Heaven – Morgan Thorson

Heaven is visually quite stunning. If performance simply existed for the sole purpose to be photographed, or if this happened to be a site-specific installation with a live performance component, where the audience was free to come and go and experience it on their own terms, this might have been perfect.

I was very excited to see the ps122 space transformed into something so white, yet plush, a matressy, doily, embroidred, bandaged, quilted space. From the pillars to the audience seating to the onstage sound equipment everything was transformed to fit into this new environment. As the audience was filling-in, the dancers were already in movement, setting the mood, with their slow deliberate and trance like circling of the space. This movement tableaux was quite arresting with the performers moving in and out of your consciousness.

Morgan Thorson’s pursuit of a “a real-time performance ritual” that moves from the “religious to the theatre world” is commendable. However, I’m not sure it worked. I was intrigued visually, I admired the lighting (and the haze machine) while listening to the sublime trance inducing slowcore of LOW (Alan Sparhawk and Mimi Parker), but overall the performance was a little too stuck on ritual and I wasn’t able to get much more out of it.

In general I think re-enactments, and experiments in liveness are great, but for many of them, when they start to go into religious, or even simply, spiritual territory, as this show does with a few overtones, as long as they are in a theater, along with us (an audience), all of their attempts at authenticity only serve to highlight the artifice of what they are doing.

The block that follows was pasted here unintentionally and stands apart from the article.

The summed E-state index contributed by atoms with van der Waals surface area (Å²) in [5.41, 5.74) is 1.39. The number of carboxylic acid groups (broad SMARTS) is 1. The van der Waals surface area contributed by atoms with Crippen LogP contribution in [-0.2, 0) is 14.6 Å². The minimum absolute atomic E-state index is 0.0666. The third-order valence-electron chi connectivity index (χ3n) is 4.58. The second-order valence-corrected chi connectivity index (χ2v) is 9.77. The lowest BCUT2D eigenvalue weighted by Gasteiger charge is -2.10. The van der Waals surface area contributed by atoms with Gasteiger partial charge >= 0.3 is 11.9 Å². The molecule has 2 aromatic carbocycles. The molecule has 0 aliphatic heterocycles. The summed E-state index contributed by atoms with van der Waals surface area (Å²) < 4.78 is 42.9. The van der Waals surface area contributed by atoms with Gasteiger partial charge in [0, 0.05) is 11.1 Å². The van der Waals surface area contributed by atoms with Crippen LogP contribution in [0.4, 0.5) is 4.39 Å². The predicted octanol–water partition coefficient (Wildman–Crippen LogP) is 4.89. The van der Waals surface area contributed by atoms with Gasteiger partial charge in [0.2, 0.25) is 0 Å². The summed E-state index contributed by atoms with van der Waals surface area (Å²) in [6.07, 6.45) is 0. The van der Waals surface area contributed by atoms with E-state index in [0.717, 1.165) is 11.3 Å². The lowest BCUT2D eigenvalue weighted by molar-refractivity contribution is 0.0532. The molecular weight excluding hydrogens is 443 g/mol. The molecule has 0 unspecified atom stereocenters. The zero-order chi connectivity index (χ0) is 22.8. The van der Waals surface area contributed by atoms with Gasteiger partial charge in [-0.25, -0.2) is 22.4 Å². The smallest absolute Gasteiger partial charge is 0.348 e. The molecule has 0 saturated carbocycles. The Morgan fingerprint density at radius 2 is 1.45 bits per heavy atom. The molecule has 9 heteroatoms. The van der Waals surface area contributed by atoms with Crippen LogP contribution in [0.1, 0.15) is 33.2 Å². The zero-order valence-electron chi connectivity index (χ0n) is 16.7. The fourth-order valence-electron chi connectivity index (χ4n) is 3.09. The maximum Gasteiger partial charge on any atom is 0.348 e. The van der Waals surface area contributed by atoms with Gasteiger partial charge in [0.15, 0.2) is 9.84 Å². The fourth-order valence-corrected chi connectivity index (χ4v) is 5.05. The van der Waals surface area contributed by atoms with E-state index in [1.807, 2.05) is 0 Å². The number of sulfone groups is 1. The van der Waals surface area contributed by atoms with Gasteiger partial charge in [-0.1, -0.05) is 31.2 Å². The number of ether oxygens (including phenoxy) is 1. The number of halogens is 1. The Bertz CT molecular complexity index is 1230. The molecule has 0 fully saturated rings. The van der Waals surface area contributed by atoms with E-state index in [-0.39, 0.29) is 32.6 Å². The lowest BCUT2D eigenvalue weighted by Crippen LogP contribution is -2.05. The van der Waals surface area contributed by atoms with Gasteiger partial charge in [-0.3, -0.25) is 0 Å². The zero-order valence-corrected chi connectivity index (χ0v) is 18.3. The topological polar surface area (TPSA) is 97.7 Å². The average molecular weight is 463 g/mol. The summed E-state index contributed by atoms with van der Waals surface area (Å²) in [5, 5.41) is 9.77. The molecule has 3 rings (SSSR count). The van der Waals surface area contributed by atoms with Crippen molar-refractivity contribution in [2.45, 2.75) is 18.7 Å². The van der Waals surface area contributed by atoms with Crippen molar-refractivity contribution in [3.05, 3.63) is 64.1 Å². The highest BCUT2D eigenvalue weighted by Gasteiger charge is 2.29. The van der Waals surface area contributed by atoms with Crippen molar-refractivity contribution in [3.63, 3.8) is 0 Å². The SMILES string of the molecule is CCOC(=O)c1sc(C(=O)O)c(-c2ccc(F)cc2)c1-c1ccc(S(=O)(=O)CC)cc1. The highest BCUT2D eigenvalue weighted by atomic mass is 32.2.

october 25th – 30th
Performance Space 122
150 First Ave. at E. 9th St.
New York, New York 10009

Donald Judd Quiz


I’m guessing the point of this quiz is to make fun of contemporary art. That’s fine, because in many ways if you make a quiz like this then you’re missing the point entirely. Not to mention the fact that a lot of contemporary art is precisely about figuring out this kind of distinction (think Andy Warchol readymades).

In any case, whew, I’m glad I don’t have to eat my words. I was able to get 100% on this. In my mind, this proves that maybe to the untrained eye Donald Judd and cheap furniture are indistinguishable, but in reality they are worlds apart! The whole reason I love Donald Judd is his perfect minimalism, and that is very hard to imitate.

Try to make the distinction yourself here.


I wanted to get to non-art, non-connotative, non-anthropomorphic, non-geometric, non, nothing, everything, but of another kind, vision, sort, from a total other reference point.

— Eva Hesse

(via Leah Wechsler on FB)

Liu Bolin


I first saw some of his work at an exhibit of contemporary Chinese art, about a month ago, at one my favorite places to see contemporary art in Chicago, the Chicago Cultural Center. (It may not seem like it but they usually have some pretty amazing art there and it’s all free!)

I’ve said it before, but I love to have something performative in all my art no matter what the form. I find these photographs fascinating. Especially the ones where there is interaction with others and I love the foreground/background interaction that relationship creates.

I enjoy these purely from a formal perspective but his intent is quite a bit deeper. Read his statement and check out more images here: Galeries Bertin-Toublanc.

(I recently saw a post about him on the donut project, so also via them)